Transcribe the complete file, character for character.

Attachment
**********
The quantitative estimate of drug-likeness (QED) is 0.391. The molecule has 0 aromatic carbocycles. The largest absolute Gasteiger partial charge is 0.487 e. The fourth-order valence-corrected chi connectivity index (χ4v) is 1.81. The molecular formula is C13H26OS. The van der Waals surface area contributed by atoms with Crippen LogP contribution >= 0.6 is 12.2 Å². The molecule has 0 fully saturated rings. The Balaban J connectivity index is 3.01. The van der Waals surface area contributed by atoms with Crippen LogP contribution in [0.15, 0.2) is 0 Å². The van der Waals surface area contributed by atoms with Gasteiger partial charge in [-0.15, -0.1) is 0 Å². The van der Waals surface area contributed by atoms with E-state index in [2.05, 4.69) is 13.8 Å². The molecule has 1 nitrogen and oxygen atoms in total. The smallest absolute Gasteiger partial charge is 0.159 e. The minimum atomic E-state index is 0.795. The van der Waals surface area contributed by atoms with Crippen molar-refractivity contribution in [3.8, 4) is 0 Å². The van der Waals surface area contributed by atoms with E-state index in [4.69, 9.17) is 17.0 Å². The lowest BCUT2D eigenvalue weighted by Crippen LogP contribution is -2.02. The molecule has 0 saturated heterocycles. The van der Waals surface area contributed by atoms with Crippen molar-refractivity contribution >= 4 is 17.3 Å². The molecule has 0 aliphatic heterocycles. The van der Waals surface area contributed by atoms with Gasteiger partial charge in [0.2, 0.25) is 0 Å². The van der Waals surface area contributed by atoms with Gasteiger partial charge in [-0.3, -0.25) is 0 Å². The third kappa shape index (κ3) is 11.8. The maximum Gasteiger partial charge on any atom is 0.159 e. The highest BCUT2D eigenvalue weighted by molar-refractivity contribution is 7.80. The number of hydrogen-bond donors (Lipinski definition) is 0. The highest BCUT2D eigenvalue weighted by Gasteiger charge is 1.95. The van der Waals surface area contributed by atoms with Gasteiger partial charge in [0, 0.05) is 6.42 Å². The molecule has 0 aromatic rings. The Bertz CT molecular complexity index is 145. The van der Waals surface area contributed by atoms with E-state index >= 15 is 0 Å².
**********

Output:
The quantitative estimate of drug-likeness (QED) is 0.391. The molecule has 0 aromatic carbocycles. The largest absolute Gasteiger partial charge is 0.487 e. The fourth-order valence-corrected chi connectivity index (χ4v) is 1.81. The molecular formula is C13H26OS. The van der Waals surface area contributed by atoms with Crippen LogP contribution >= 0.6 is 12.2 Å². The molecule has 0 fully saturated rings. The Balaban J connectivity index is 3.01. The van der Waals surface area contributed by atoms with Crippen LogP contribution in [0.15, 0.2) is 0 Å². The van der Waals surface area contributed by atoms with Gasteiger partial charge in [-0.15, -0.1) is 0 Å². The van der Waals surface area contributed by atoms with E-state index in [2.05, 4.69) is 13.8 Å². The molecule has 1 nitrogen and oxygen atoms in total. The smallest absolute Gasteiger partial charge is 0.159 e. The minimum atomic E-state index is 0.795. The van der Waals surface area contributed by atoms with Crippen molar-refractivity contribution in [3.8, 4) is 0 Å². The van der Waals surface area contributed by atoms with E-state index in [4.69, 9.17) is 17.0 Å². The lowest BCUT2D eigenvalue weighted by Crippen LogP contribution is -2.02. The molecule has 0 saturated heterocycles. The van der Waals surface area contributed by atoms with Crippen molar-refractivity contribution >= 4 is 17.3 Å². The molecule has 0 aliphatic heterocycles. The van der Waals surface area contributed by atoms with Gasteiger partial charge in [0.2, 0.25) is 0 Å². The van der Waals surface area contributed by atoms with Gasteiger partial charge in [-0.3, -0.25) is 0 Å². The third kappa shape index (κ3) is 11.8. The maximum Gasteiger partial charge on any atom is 0.159 e. The highest BCUT2D eigenvalue weighted by molar-refractivity contribution is 7.80. The number of hydrogen-bond donors (Lipinski definition) is 0. The highest BCUT2D eigenvalue weighted by Gasteiger charge is 1.95. The van der Waals surface area contributed by atoms with Gasteiger partial charge in [0, 0.05) is 6.42 Å². The molecule has 0 aromatic rings. The Bertz CT molecular complexity index is 145. The van der Waals surface area contributed by atoms with E-state index >= 15 is 0 Å².